Although Briscoe is indeed quoted as evidence of Boland’s peace-making efforts at the outset of the Civil War, Fitzpatrick dismisses the man himself as ‘the Jewish gunrunner from Ranelagh’. He disdains to enlist Briscoe’s support for another argument of his, that ‘in retrospect Harry’s closest comrades rejected the propagandist accusation that Collins and his colleagues had conspired to murder Harry’. While Fitzpatrick has unearthed a 1962 note from de Valera, that view had already been publicly proclaimed by Briscoe four years previously. Fitzpatrick’s own inverted commas accordingly dispute Boland’s inclusion among the ‘martyrs’ of the Republic, and he writes in disapproving tones of how ‘authentic grief was a powerful engine of propaganda’ that the Boland family ‘did not hesitate to deploy’.

 
But what if he had been murdered? The unarmed Boland had been shot ‘while attempting to escape’ on 31 July 1922, but it took another agonising 44 hours before he finally expired. Fitzpatrick does not seem to agree that the seven hours that elapsed between Harry being shot and finally brought to hospital would itself be sufficient reason to consider a verdict of culpable homicide. And yet Fitzpatrick’s own further research suggests that, far from being a peculiar neurosis of the Boland family, the graver suspicion of murder might now turn out to be even more firmly grounded.

 
As he lay dying, Harry told his family that he had been shot by a former comrade with whom he had shared imprisonment in Lewes, but refused to name him. As there had been as many as 123 Republican prisoners in Lewes, this fact alone was not necessarily incompatible with the belief of Briscoe and de Valera that the killer might just have been  a nervous and relatively untrained soldier. Fitzpatrick, however, identifies quite a unique Lewes prisoner as having been responsible, one who like Harry himself had initially been sentenced to death in 1916. Apparently conforming to Boland’s dying wish that he should never be named, Fitzpatrick does not do so in either the narrative or chapter notes. But then he proceeds to name the killer in the index for the page on which he has been left anonymous! Far more significant, however, is his revelation that this killer was not only a highly experienced and accomplished intelligence officer, but a district centre of the IRB as well.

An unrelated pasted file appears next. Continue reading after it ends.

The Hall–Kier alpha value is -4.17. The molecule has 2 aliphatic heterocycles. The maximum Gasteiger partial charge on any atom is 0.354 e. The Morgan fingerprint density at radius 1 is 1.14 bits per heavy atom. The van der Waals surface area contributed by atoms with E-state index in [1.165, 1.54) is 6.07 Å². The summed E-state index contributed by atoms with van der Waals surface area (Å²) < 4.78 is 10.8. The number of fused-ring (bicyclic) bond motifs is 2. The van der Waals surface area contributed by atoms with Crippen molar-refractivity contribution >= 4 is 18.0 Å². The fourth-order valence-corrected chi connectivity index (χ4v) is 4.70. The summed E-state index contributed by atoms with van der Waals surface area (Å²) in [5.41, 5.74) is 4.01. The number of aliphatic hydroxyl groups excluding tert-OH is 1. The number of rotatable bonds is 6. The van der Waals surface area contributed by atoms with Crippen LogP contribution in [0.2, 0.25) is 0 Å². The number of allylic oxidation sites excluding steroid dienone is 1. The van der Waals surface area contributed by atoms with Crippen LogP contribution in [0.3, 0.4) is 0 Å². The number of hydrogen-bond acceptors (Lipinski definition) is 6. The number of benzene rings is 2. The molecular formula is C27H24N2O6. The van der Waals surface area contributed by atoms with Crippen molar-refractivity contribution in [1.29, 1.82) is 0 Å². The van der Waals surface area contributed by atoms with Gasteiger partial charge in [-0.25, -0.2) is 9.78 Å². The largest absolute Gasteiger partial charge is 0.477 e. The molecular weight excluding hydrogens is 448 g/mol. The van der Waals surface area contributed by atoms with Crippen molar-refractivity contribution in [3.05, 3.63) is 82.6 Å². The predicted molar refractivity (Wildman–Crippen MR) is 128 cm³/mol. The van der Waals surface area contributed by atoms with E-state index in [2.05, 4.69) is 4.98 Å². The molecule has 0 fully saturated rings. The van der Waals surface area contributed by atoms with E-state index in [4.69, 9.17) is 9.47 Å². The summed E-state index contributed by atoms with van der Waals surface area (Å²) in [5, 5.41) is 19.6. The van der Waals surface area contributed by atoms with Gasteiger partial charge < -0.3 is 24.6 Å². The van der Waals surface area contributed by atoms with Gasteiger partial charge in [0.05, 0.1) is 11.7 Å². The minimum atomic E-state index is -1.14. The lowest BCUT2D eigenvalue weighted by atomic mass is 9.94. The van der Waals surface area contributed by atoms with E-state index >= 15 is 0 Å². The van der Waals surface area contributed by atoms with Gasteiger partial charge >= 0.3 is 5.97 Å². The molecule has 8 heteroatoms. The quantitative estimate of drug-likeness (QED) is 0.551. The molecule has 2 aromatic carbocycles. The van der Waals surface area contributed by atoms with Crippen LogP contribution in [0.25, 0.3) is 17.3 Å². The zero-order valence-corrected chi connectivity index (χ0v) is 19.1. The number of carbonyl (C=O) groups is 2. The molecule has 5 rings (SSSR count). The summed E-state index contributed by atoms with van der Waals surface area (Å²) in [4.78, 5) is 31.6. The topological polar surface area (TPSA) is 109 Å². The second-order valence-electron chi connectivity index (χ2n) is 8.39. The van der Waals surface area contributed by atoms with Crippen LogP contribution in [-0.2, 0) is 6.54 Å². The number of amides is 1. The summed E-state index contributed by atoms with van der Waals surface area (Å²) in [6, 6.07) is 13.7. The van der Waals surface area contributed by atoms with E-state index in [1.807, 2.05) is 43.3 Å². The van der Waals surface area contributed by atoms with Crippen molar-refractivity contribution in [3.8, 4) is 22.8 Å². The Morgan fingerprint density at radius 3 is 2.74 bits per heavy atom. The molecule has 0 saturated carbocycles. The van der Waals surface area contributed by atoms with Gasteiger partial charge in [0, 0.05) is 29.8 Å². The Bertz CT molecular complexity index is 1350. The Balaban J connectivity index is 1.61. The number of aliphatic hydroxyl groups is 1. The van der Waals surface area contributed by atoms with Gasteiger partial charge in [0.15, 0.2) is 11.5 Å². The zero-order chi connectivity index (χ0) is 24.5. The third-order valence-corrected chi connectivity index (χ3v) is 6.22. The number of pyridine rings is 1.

It was, therefore, remiss of Fitzpatrick to relegate to a mere footnote the dying Boland’s temporary sojourn in Portobello Barracks. This completely overlooks the fact that these last two hours of his pre-hospitalisation were spent in what, since 12 July, had actually become the living quarters of Michael Collins himself, newly appointed commander-in-chief of the Free State Army, who also remained president of the Supreme Council of the IRB. Dick Mulcahy, chief-of-staff and IRB Supreme Council member, had already moved into Portobello on 1 July, together with Joe McGrath as director of intelligence. Which of the killer’s multi-faceted IRB/Army superiors was roused from bed that dawn to survey the results of his handiwork, express surprise that after so many hours Boland had not yet bled to death, and adjudicate that he might, after all, spend the remaining day and a half of his life dying in a hospital bed? Far from dispelling the ‘murder mystery’ as a figment of Annraoi Ó Beolláin’s imagination, Fitzpatrick’s own detective work in profiling the killer has now given the conspiracy theory far greater substance than ever before.

 
The author’s prologue opens with the observation that Harry Boland was ‘surely the most versatile of Irish revolutionaries’, and that ‘while others specialised in fighting or speech-making, conspiracy or diplomacy, he tried his hand in every department’. Fitzpatrick’s undoubted capacity for scholarship and painstaking documentary research has produced such a rich volume of evidence that this biography must serve as the most substantial reference work to date for the details of Boland’s life, even if readers come to very different conclusions on the subject-matter than the author’s own evaluation.

 

Manus O’Riordan